Homemade Candied Orange Peel

candied orange peel-1998With the holiday season only weeks away this is the time of year when I find myself making lots of  homemade candied orange peel. It’s quite a straightforward process but takes some hours to complete. The final results are so worth the effort… and your home is filled with the warming aromas of the simmering orange peel while cooking.

Strips of candied orange peel dipped in melted dark chocolate, then chilled, are irresistibly delicious and make an impressive after dinner sweet treat, which your guests will guiltlessly devour… if you’re willing to share them! Candied orange peel can be made weeks in advance and used in sweet bread recipes like this Salted Caramel Focaccia with Rosemary and Vanilla or in cakes, cookies, desserts, ice cream and used for decoration on sweets and cupcakes.

candied orange peel-2058My mother gave me a recipe for a fruit cake a few years back, which I had mis-placed. I am not very organized with keeping recipes that have been scribbled down or cut out and sometimes end up finding them between the pages of books and magazines that have nothing to do with the recipe. So, delighted to finally find that old yellowed piece of paper with the fruit cake recipe, that requires a good quality or homemade candied orange peel as one of the ingredients. I hope to make this fruit cake and include the recipe in a future blog post.

candied orange peel-2012When removing the peel from the orange I prefer keeping most of the pith attached for a more substantial bite and never find it tastes bitter when candied. Also, cutting the peel into large pieces makes them easier to handle. Soaking the peels in bicarbonate of soda and hot water for a short time, then simmering in water before adding any sugar helps tenderize the peels… at least this has been my experience. The left over oranges are chilled and run through a juicer for a creamy orange juice drink which looks more like a smoothie… with the added health benefit of a little white pith.

Homemade Candied Orange Peel

Ingredients:

  • 5 oranges
  • 1 teaspoon bicarbonate soda
  • 600g granulated sugar
  • caster sugar, for coating

How to make: Wash the fruit in warm water. Remove the top and bottom of each orange and cut into the peel with a sharp knife in wide strips, cutting from top to bottom. With the help of your thumb, carefully pull away the peel with pith attached.

Add the bicarbonate of soda to a bowl (large enough to accommodate the orange peel), add some boiling water and stir to dissolve. Toss in the orange peels and pour over more boiling water to cover the peels. Leave the peels to tenderize for 15 minutes. Drain peels and rinse throughly a couple of times.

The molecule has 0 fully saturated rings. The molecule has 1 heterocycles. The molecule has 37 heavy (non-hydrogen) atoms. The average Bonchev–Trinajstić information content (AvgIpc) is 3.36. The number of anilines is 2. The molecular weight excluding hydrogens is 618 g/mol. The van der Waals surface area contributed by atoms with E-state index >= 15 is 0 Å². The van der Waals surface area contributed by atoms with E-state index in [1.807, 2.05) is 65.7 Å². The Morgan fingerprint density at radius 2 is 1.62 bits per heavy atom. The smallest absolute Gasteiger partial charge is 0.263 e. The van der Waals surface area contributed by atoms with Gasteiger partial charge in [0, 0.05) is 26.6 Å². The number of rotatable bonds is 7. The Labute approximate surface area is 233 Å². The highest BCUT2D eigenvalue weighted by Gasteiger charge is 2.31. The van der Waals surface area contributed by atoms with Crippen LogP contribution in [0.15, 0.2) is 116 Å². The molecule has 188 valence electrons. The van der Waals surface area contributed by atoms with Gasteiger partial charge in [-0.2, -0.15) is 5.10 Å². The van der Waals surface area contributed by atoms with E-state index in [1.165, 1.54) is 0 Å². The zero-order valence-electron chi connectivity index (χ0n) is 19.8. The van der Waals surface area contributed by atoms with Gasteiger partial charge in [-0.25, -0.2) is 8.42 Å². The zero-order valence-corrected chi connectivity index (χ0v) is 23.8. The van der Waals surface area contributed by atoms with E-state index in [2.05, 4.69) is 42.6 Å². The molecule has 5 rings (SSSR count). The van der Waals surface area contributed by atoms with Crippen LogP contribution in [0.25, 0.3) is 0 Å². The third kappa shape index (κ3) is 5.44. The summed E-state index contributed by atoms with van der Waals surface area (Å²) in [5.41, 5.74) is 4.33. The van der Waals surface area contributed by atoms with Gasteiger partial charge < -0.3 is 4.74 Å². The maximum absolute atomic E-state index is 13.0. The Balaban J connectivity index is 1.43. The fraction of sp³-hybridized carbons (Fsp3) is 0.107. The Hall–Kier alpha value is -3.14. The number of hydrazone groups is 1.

Place the peels into a large saucepan and add some cold water, enough to cover. Cover with a lid, bring to a boil and reduce heat to a simmer. Cook the peels for about 45 minutes or until tender. During cooking replenish with more boiling water, if needed.

Strain the cooking liquid from the peel and reserve 300ml. Pour the reserved liquid into a saucepan and add the sugar, stir until the sugar has completely dissolved. Place over heat and bring to a boil, carefully add the orange peel. Reduce the heat and simmer for about 1 hour or until the peels are slightly translucent. During cooking lift the saucepan and carefully swish the pan around making sure the simmering syrup coats the orange peels a couple of times throughout the cooking process.

Once the peels are tender remove from heat and leave to soak in the syrup for 30 minutes. With the help of two forks lift out the pieces of peel, shaking off excess syrup. Arrange the peels in a single layer on a wire cooling rack (with some baking paper placed underneath) to dry or when slightly tacky to touch. Afterwards, toss a few pieces of peel at a time in some castor sugar, shake off excess sugar and leave to dry on a wire cooling rack for a couple of hours. Store the pieces of candied orange peel in an airtight container in the fridge. Use as required.

Note: Store the left over syrup in a jar and refrigerate. Use this syrup to flavour fruit salads, lemonade and other drinks.

Advertisements

12 Comments

  1. DebbieT says:

    Now this looks like a wonderful “labor of love” kitchen gift for dear friends. The simmering smell of oranges is a holiday bonus, too. This I will try! Any particular type of orange work better than another?

  2. DebbieT says:

    Quick followup – I *did* make this recipe, and despite my first dismal attempt at making these years ago, your method produced *exactly* what I was hoping for – lovely. Easy to follow instructions, and a fabulous result. Thanks for sharing your process!

  3. Pingback: Italian Christmas Fruitcake – Panforte | Food and Tools

  4. Pingback: Irish Soda Bread with Dried Cranberries and Candied Orange Peel | Food and Tools

  5. Pingback: Dried Orange and Lemon Rinds | Food and Tools

  6. Pingback: Panna Cotta flavored with Orange and Amaretto served with Blueberry Compote & Master Chef Bahrain | Food and Tools

  7. Pingback: In My Kitchen July 2015 | Food and Tools

  8. Pingback: Pumpkin Fruit Cake | Food and Tools

Love to know your thoughts. All comments and likes are much appreciated :)

Fill in your details below or click an icon to log in:

WordPress.com Logo

You are commenting using your WordPress.com account. Log Out / Change )

Twitter picture

You are commenting using your Twitter account. Log Out / Change )

Facebook photo

You are commenting using your Facebook account. Log Out / Change )

Google+ photo

You are commenting using your Google+ account. Log Out / Change )

Connecting to %s

%d bloggers like this: